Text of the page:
For the venture capital firms, the investment is a way to get into one of the fastest-growing companies. Kleiner Perkins, which made a name for itself last decade with investments in Google and Amazon.com, has been slow to social media, but is turning that around with recent investments in Twitter and Groupon.

Mr. Andreessen said he considered Groupon, Facebook, Skype and Zynga — all companies in which his firm has invested — to be the four most promising companies in this era of Web start-ups, comparable to Google, Yahoo, eBay and Amazon a decade ago.

Other investors include Battery Ventures, Greylock Partners, Maverick Capital, Silver Lake, Technology Crossover Ventures and DST, the Russian investment firm that previously invested in Groupon.

ADC2: Video Compression Startup in Boston

Sunday, January 17th, 2010

video tech

ADC2 was founded in 2008 by Sunil Reddy, Angel Decegama, and Lewis Stoller.  It is a startup aiming to improve the speed of online video by enhancing compressing technology for high-definition movies.  In 2006 Angel and Lewis launched TrueLight Technologies, which was based on wavelet transformation processing, a process that was developed in the 1980s to manipulate the data in the individual image frames of a video file.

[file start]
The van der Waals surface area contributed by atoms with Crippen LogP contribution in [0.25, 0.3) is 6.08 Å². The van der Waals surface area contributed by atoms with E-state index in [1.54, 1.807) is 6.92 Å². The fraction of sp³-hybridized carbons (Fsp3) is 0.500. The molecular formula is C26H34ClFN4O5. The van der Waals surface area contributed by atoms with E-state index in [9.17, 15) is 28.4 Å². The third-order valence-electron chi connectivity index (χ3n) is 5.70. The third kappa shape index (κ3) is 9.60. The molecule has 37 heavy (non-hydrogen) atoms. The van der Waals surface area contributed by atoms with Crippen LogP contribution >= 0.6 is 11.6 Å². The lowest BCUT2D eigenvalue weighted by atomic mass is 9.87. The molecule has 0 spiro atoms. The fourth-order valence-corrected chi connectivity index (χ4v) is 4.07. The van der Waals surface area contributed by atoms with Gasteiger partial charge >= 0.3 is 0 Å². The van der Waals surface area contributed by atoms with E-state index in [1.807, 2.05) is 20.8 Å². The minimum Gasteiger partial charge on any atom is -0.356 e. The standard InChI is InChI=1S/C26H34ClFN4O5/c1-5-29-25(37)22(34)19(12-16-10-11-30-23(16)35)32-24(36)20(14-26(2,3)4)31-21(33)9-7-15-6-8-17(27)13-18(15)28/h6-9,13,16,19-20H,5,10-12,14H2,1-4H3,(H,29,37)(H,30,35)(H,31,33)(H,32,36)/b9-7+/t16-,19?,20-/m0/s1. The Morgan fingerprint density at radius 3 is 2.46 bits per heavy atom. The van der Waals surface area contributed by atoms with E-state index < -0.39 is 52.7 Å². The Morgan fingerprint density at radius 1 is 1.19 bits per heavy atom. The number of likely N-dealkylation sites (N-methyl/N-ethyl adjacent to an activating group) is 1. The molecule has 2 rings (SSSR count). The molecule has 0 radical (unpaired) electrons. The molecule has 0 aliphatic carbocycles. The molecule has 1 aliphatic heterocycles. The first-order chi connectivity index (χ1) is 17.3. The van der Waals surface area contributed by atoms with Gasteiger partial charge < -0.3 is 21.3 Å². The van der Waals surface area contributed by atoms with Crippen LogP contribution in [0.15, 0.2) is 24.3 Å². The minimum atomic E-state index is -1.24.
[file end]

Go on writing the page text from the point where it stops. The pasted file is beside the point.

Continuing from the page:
Truelight was started simply to serve the security market, where resolution is a paramount concern.  ADC2′s potential customers are Comcast, Motorola, and AT&T.  AT&T recently asked the firm if it could move forward and provide pricing for its new products.

ACD2′s process can take a HD video that would be about 500MB normally and compress it down to 140MB or even 73MB, keeping almost the same resolution.  At 140MB, the HD video could play across a 1.5 Mbps connection.  The five person team has been funded solely by its partners.

For more information, please refer to Mass High Tech…

~IS